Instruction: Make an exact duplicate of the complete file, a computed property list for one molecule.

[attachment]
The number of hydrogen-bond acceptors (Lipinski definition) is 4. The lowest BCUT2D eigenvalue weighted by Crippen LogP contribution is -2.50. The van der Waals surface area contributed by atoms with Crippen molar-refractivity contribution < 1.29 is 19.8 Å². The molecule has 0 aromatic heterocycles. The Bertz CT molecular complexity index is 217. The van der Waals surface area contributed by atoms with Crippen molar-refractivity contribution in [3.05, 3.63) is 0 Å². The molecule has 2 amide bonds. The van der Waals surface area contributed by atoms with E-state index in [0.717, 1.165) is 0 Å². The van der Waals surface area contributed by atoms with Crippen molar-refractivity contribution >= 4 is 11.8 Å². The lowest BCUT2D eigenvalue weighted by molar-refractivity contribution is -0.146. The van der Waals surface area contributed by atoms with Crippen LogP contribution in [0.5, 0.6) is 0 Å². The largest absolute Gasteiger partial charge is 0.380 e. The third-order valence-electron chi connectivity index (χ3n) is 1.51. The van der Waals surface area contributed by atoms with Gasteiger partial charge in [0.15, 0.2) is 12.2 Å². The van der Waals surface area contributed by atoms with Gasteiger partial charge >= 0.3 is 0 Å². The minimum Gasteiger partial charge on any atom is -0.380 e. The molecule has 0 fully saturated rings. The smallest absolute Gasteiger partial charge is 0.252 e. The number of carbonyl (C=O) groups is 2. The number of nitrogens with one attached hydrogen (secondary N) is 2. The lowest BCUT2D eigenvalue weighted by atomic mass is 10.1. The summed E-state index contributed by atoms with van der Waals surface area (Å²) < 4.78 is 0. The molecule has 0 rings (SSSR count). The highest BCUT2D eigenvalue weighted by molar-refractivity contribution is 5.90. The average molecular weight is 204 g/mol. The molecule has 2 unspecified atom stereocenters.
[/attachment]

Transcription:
The number of hydrogen-bond acceptors (Lipinski definition) is 4. The lowest BCUT2D eigenvalue weighted by Crippen LogP contribution is -2.50. The van der Waals surface area contributed by atoms with Crippen molar-refractivity contribution < 1.29 is 19.8 Å². The molecule has 0 aromatic heterocycles. The Bertz CT molecular complexity index is 217. The van der Waals surface area contributed by atoms with Crippen molar-refractivity contribution in [3.05, 3.63) is 0 Å². The molecule has 2 amide bonds. The van der Waals surface area contributed by atoms with E-state index in [0.717, 1.165) is 0 Å². The van der Waals surface area contributed by atoms with Crippen molar-refractivity contribution >= 4 is 11.8 Å². The lowest BCUT2D eigenvalue weighted by molar-refractivity contribution is -0.146. The van der Waals surface area contributed by atoms with Crippen LogP contribution in [0.5, 0.6) is 0 Å². The largest absolute Gasteiger partial charge is 0.380 e. The third-order valence-electron chi connectivity index (χ3n) is 1.51. The van der Waals surface area contributed by atoms with Gasteiger partial charge in [0.15, 0.2) is 12.2 Å². The van der Waals surface area contributed by atoms with Gasteiger partial charge >= 0.3 is 0 Å². The minimum Gasteiger partial charge on any atom is -0.380 e. The molecule has 0 fully saturated rings. The smallest absolute Gasteiger partial charge is 0.252 e. The number of carbonyl (C=O) groups is 2. The number of nitrogens with one attached hydrogen (secondary N) is 2. The lowest BCUT2D eigenvalue weighted by atomic mass is 10.1. The summed E-state index contributed by atoms with van der Waals surface area (Å²) < 4.78 is 0. The molecule has 0 rings (SSSR count). The highest BCUT2D eigenvalue weighted by molar-refractivity contribution is 5.90. The average molecular weight is 204 g/mol. The molecule has 2 unspecified atom stereocenters.